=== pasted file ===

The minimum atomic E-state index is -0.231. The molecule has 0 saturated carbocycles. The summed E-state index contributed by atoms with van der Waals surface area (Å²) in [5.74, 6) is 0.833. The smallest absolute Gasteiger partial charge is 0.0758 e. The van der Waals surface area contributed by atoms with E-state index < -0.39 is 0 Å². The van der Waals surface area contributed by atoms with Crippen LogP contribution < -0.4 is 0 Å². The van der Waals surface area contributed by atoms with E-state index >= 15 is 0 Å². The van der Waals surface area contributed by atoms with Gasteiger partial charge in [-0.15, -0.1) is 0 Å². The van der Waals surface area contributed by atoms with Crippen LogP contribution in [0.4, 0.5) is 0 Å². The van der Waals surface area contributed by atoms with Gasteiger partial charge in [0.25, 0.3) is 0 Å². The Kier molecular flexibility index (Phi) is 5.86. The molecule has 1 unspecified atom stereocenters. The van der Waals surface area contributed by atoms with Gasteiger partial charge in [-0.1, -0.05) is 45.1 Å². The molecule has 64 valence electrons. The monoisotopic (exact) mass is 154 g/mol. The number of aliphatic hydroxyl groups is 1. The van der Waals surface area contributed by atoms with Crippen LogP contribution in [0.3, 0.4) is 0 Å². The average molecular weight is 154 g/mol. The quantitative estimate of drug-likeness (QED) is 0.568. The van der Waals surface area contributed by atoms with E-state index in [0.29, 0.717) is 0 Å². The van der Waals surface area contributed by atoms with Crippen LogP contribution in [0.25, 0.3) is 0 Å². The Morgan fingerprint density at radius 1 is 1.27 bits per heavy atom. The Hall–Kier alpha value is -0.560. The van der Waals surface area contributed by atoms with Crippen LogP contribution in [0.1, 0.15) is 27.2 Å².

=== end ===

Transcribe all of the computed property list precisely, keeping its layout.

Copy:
The minimum atomic E-state index is -0.231. The molecule has 0 saturated carbocycles. The summed E-state index contributed by atoms with van der Waals surface area (Å²) in [5.74, 6) is 0.833. The smallest absolute Gasteiger partial charge is 0.0758 e. The van der Waals surface area contributed by atoms with E-state index < -0.39 is 0 Å². The van der Waals surface area contributed by atoms with Crippen LogP contribution < -0.4 is 0 Å². The van der Waals surface area contributed by atoms with E-state index >= 15 is 0 Å². The van der Waals surface area contributed by atoms with Gasteiger partial charge in [-0.15, -0.1) is 0 Å². The van der Waals surface area contributed by atoms with Crippen LogP contribution in [0.4, 0.5) is 0 Å². The van der Waals surface area contributed by atoms with Gasteiger partial charge in [0.25, 0.3) is 0 Å². The Kier molecular flexibility index (Phi) is 5.86. The molecule has 1 unspecified atom stereocenters. The van der Waals surface area contributed by atoms with Gasteiger partial charge in [-0.1, -0.05) is 45.1 Å². The molecule has 64 valence electrons. The monoisotopic (exact) mass is 154 g/mol. The number of aliphatic hydroxyl groups is 1. The van der Waals surface area contributed by atoms with Crippen LogP contribution in [0.3, 0.4) is 0 Å². The average molecular weight is 154 g/mol. The quantitative estimate of drug-likeness (QED) is 0.568. The van der Waals surface area contributed by atoms with E-state index in [0.29, 0.717) is 0 Å². The van der Waals surface area contributed by atoms with Crippen LogP contribution in [0.25, 0.3) is 0 Å². The Morgan fingerprint density at radius 1 is 1.27 bits per heavy atom. The Hall–Kier alpha value is -0.560. The van der Waals surface area contributed by atoms with Crippen LogP contribution in [0.1, 0.15) is 27.2 Å².